The sympathetic nervous system does a number of things to achieve this. Our heart rates go up and the heart beats harder to pump the blood to the muscles quicker. The heart needs enough blood to push through so the blood pressure is increased. All the small blood vessels in the skin have tiny muscles that contract to shut off the blood supply to the skin. This pushes the blood into the core, increasing the blood pressure.
That blood needs lots of oxygen too - the tiny little bronchioles of the lung expand to let in more air so more oxygen can get to the blood and be carried to the muscles. The pancreas stops producing insulin which causes the liver to release glucose into the blood stream to fuel the muscles.
The decision that the body makes in response to danger is to prioritise the systems that are needed to get us moving - to run or fight. All the other systems are turned off. When we are running from a predator we don't need to waste energy on digesting breakfast, our reproductive systems are not needed, immune responses are an unnescesary luxury.
It is this response to stress that is behind many of the illnesses that people suffer from today. If our sympathetic nervous system is being repeatedly turned on by percieved threat, then those systems that allow us to digest food, repair the body, fight off infection, reproduce, are being turned on and off too. This takes its toll. Bowel problems, alternating constipation & diarrohea, IBS. Depleted immune reponse, endless colds and infections. Fertility, libido and sexual problems. Hypertension and heart problems. There are many conditions, more being recognised as being stress-related all the time.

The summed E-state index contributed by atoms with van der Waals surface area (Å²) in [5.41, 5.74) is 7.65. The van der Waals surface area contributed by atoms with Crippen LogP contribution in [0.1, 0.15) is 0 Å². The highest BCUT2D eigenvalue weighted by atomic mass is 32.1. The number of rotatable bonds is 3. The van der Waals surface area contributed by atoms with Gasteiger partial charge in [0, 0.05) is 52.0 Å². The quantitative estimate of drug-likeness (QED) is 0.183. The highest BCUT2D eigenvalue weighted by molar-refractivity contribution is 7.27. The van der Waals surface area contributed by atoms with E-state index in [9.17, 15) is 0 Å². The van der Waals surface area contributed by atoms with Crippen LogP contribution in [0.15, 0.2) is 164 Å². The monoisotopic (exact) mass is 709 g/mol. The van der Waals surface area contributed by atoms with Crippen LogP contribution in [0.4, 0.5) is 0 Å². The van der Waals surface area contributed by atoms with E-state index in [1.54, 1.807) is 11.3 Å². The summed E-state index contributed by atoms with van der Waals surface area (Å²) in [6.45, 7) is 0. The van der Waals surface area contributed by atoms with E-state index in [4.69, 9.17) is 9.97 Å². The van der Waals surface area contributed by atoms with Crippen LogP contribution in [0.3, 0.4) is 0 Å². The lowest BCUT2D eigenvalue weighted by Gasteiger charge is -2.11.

Fortunately, the other half of the ANS, the parasympathetic nervous system, is what restores calm and relaxes us. Our bodies are not designed to be on high alert all the time - the sympathetic nervous sytem is our emergency mode. When the snarling dog backs off and bounds away to chase a stick, the danger passes. Our instinctive brain turns on the parasympathetic which is like the brake pedal of the car, it slows everything down again - phew! This switches off the production of adrenaline and other stress hormones, lowers the heart rate, deepens the breathing, warms the skin and turns back on all those suspended systems.
How does it feel to be relaxed?
If you have ever had a massage, laid on the beach, watched the world go by from somewhere with a good view or snuggled up with someone you love, you will know what it feels like when your parasympathetic nervous system comes back on-line.
Often the first thing we do is take a deep breath, or sigh contentedly. Our pulse gently slows down. Blood pressure falls. Our muscles begin to loosen, shoulders drop, we allow our bodies to rest back. You may notice that your tummy rumbles and gurgles as the digestive system comes back on. People having a massage often dribble as the body starts making saliva again.
As our bodies begin to relax the thinking or cognative parts of the brain come back on too, we may find ourselves day-dreaming or having creative ideas. Emotionally we feel more peaceful, calmer, contented, happy. We feel able to meet with what is occuring. Our capacity to deal with difficulty is expanded.
To be continued ...